M Greenaway said:
I totally agree with the fella.
The analogy of Joe's cock up due to a relation dying is ridiculous. How on earth would you get to that conclusion from a proper 5 why process from the reported fault ??
Production manager, "Joe, it's good to see you back. We were all very sorry to hear of your loss, is there anything we can do for you?
Joe, "No, I'm doing OK, I'll sure miss that ol' geezer, he was my hero as a kid."
Production manager, "Yeah, that's a tough one, you make sure to let me know if you need another day, or something, OK?"
Joe, "sure thing, PM, I appreciate everything the company has done for me. And, by the way, I heard about the screw-ups with that packaging the day I left. I'm sure sorry about that. I know we had a perfect record, 10 years and no mis-packed boxes. I knew what I was supposed to do, I just kind of zoned out. Ya know? I couldn't believe it when I heard he died, there's no excuse other than I just wasn't thinking about my job."
PM, "It's alright, Joe, we know that you didn't mean to mess up, and your record is great. There was no harm done, everything was accepted, they were just concerned that we were cutting corners by not adding the amount of packing material they requested. It isn't going to cost us a thing now that they know what happened."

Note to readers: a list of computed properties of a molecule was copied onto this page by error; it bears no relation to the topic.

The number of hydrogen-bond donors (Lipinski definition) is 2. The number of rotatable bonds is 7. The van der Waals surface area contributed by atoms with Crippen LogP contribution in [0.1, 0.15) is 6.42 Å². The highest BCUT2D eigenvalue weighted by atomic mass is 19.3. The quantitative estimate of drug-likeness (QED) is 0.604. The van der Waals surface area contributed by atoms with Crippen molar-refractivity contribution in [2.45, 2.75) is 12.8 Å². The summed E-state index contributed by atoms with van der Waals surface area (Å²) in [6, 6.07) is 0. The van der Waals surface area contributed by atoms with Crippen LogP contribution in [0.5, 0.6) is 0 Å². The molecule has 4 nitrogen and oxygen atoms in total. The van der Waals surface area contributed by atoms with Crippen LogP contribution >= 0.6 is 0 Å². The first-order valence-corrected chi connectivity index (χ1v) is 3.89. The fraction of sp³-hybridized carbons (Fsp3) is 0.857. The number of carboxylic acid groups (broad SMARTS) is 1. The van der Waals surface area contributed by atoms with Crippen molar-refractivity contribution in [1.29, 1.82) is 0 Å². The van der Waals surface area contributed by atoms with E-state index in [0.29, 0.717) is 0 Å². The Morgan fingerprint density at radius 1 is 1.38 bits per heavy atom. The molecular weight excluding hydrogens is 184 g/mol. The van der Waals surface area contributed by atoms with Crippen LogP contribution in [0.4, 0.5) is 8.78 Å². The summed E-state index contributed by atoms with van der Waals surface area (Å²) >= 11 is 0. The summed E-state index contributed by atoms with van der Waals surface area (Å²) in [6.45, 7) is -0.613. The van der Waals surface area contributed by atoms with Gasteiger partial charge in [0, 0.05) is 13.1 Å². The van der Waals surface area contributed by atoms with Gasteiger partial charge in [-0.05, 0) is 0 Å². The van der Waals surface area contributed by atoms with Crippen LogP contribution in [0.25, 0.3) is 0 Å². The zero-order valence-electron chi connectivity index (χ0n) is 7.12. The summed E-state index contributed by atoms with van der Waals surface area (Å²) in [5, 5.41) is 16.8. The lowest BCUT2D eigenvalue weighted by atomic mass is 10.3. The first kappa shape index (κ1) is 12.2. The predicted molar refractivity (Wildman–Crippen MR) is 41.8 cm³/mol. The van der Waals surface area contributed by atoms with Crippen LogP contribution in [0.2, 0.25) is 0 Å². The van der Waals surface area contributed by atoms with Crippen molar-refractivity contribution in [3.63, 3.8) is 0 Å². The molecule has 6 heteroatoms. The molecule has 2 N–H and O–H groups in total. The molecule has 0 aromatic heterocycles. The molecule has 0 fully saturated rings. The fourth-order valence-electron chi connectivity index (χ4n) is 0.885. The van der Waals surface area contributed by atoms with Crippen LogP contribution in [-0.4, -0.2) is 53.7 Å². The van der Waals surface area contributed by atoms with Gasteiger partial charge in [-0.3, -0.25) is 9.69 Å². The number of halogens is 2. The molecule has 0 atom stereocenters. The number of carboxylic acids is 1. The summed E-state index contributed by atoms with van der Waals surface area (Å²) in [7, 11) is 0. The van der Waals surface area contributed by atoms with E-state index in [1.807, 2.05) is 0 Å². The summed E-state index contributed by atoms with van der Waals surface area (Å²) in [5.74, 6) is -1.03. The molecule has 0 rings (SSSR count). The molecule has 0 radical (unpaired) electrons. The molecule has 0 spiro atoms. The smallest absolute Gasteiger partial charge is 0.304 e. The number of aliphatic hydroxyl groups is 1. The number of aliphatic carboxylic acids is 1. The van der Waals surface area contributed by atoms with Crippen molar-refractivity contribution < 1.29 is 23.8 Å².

Joe, "Thanks, PM, I was real worried when I realized what I'd done, that's a big account and I'd hate to make 'em mad."
OK, so now tell me again why there had to be an in-depth investigation, 5Y or anything else? If you know what caused the problem, it is an isolated incident, the effect is minimal and the guy admits that it was a brain f@%t, what more do you want?
Call me lazy, but that would be good enough for me, as long as there are people involved in the process, there will be mistakes made. Computers don't program themselves, just look at Mickeysoft